The Eastern conceptualization of elements is somewhat different from that of the West. In the Eastern elemental paradigm, the order of the five elements is wood, fire, earth, metal, and water. However, these five elements are not representative of the basic states of matter and energy like the four elements of the Western elemental paradigm. Instead, they are the five most prominent changes of reality that occur within the natural ecosystems inhabited by the human species. Many scholars claim that the actual character for the word element is more accurately translated as something similar to “change” or a “state of change.”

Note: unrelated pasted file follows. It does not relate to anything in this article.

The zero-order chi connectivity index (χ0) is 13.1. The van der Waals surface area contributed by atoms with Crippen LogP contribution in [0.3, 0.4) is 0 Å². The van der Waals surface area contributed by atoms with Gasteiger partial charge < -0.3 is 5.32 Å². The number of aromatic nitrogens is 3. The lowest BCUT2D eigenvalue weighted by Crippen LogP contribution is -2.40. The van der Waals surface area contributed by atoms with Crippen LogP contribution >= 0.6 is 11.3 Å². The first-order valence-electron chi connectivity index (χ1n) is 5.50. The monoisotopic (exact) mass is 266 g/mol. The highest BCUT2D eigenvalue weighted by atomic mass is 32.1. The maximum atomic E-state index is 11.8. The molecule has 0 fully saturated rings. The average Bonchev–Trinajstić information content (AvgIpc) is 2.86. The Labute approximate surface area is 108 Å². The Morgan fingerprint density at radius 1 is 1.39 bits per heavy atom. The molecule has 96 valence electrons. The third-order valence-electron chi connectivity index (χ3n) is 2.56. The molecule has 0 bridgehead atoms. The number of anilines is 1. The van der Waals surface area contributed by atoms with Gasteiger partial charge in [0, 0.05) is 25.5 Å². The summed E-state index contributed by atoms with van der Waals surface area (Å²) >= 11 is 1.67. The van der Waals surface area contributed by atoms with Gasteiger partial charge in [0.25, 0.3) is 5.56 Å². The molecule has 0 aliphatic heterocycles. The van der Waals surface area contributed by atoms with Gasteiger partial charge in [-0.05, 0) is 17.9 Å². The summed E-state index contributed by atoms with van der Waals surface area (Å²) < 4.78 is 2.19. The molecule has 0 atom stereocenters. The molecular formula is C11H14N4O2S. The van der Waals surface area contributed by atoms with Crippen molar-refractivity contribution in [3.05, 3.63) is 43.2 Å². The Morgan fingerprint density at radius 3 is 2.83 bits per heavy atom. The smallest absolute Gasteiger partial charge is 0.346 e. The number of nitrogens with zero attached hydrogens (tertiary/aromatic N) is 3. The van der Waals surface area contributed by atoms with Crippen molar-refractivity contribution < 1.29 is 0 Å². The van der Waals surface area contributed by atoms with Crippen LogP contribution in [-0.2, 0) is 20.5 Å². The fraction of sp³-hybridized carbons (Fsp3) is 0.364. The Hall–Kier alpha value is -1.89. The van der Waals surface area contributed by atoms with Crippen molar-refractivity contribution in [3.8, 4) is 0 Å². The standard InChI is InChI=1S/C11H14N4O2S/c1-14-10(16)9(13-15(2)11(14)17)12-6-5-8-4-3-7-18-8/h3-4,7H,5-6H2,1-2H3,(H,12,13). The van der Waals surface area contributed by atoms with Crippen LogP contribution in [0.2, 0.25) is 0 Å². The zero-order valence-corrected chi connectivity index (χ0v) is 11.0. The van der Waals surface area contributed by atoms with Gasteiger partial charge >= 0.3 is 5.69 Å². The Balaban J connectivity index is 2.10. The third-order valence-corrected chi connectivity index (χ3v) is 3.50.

These five phases of elemental change are incorporated into the design spectrum of the Eastern zodiac in two different ways. First, each animal sign has its own particular “fixed element.” That is, each animal has a permanent elemental designation assigned to it. They are as follows: tiger, rabbit, and dragon are wood; snake, horse, and goat are fire; monkey, rooster, and dog are metal; pig, rat, and ox are water. The ordering of the fixed elements begins with the tiger, which is the first animal of the zodiac’s annual cycle that consists of the inner animals. The other use of the five Eastern elemental dimensions is in the sexagenarian cycle of the outer animals where each of the five elements is assigned alternating yang and yin attributes and then paired with an outer animal of the zodiac. The last sexagenarian cycle began in 1924 with Yang wood rat and ended in 1984 with Yin water pig.